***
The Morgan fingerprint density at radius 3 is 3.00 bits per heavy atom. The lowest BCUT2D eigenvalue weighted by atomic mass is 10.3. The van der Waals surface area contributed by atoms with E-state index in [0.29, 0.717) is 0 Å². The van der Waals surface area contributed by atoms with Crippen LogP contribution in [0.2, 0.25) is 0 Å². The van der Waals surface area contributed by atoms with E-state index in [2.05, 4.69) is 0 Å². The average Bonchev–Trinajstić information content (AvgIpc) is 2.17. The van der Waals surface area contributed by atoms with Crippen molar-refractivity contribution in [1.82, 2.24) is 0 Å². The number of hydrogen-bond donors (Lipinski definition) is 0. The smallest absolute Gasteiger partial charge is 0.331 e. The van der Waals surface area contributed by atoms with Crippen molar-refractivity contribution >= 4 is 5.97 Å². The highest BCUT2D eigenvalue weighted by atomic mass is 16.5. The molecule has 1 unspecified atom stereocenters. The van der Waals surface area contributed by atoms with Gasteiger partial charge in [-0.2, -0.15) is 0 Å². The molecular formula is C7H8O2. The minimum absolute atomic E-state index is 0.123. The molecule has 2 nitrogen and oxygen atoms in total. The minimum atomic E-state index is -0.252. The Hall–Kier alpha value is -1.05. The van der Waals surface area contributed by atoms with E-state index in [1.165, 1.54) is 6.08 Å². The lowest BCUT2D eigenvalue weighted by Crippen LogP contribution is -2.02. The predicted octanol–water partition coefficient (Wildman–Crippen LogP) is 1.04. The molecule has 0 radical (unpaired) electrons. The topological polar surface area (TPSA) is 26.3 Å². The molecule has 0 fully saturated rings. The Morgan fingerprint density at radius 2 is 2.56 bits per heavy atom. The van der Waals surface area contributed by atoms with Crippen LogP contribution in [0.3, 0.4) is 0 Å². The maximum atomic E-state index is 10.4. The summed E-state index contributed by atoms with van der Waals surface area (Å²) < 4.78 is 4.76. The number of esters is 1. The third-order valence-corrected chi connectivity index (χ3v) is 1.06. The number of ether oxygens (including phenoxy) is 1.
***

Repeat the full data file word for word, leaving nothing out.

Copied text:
The Morgan fingerprint density at radius 3 is 3.00 bits per heavy atom. The lowest BCUT2D eigenvalue weighted by atomic mass is 10.3. The van der Waals surface area contributed by atoms with E-state index in [0.29, 0.717) is 0 Å². The van der Waals surface area contributed by atoms with Crippen LogP contribution in [0.2, 0.25) is 0 Å². The van der Waals surface area contributed by atoms with E-state index in [2.05, 4.69) is 0 Å². The average Bonchev–Trinajstić information content (AvgIpc) is 2.17. The van der Waals surface area contributed by atoms with Crippen molar-refractivity contribution in [1.82, 2.24) is 0 Å². The number of hydrogen-bond donors (Lipinski definition) is 0. The smallest absolute Gasteiger partial charge is 0.331 e. The van der Waals surface area contributed by atoms with Crippen molar-refractivity contribution >= 4 is 5.97 Å². The highest BCUT2D eigenvalue weighted by atomic mass is 16.5. The molecule has 1 unspecified atom stereocenters. The van der Waals surface area contributed by atoms with Gasteiger partial charge in [-0.2, -0.15) is 0 Å². The molecular formula is C7H8O2. The minimum absolute atomic E-state index is 0.123. The molecule has 2 nitrogen and oxygen atoms in total. The minimum atomic E-state index is -0.252. The Hall–Kier alpha value is -1.05. The van der Waals surface area contributed by atoms with E-state index in [1.165, 1.54) is 6.08 Å². The lowest BCUT2D eigenvalue weighted by Crippen LogP contribution is -2.02. The predicted octanol–water partition coefficient (Wildman–Crippen LogP) is 1.04. The molecule has 0 radical (unpaired) electrons. The topological polar surface area (TPSA) is 26.3 Å². The molecule has 0 fully saturated rings. The Morgan fingerprint density at radius 2 is 2.56 bits per heavy atom. The van der Waals surface area contributed by atoms with Crippen LogP contribution in [0.3, 0.4) is 0 Å². The maximum atomic E-state index is 10.4. The summed E-state index contributed by atoms with van der Waals surface area (Å²) < 4.78 is 4.76. The number of esters is 1. The third-order valence-corrected chi connectivity index (χ3v) is 1.06. The number of ether oxygens (including phenoxy) is 1.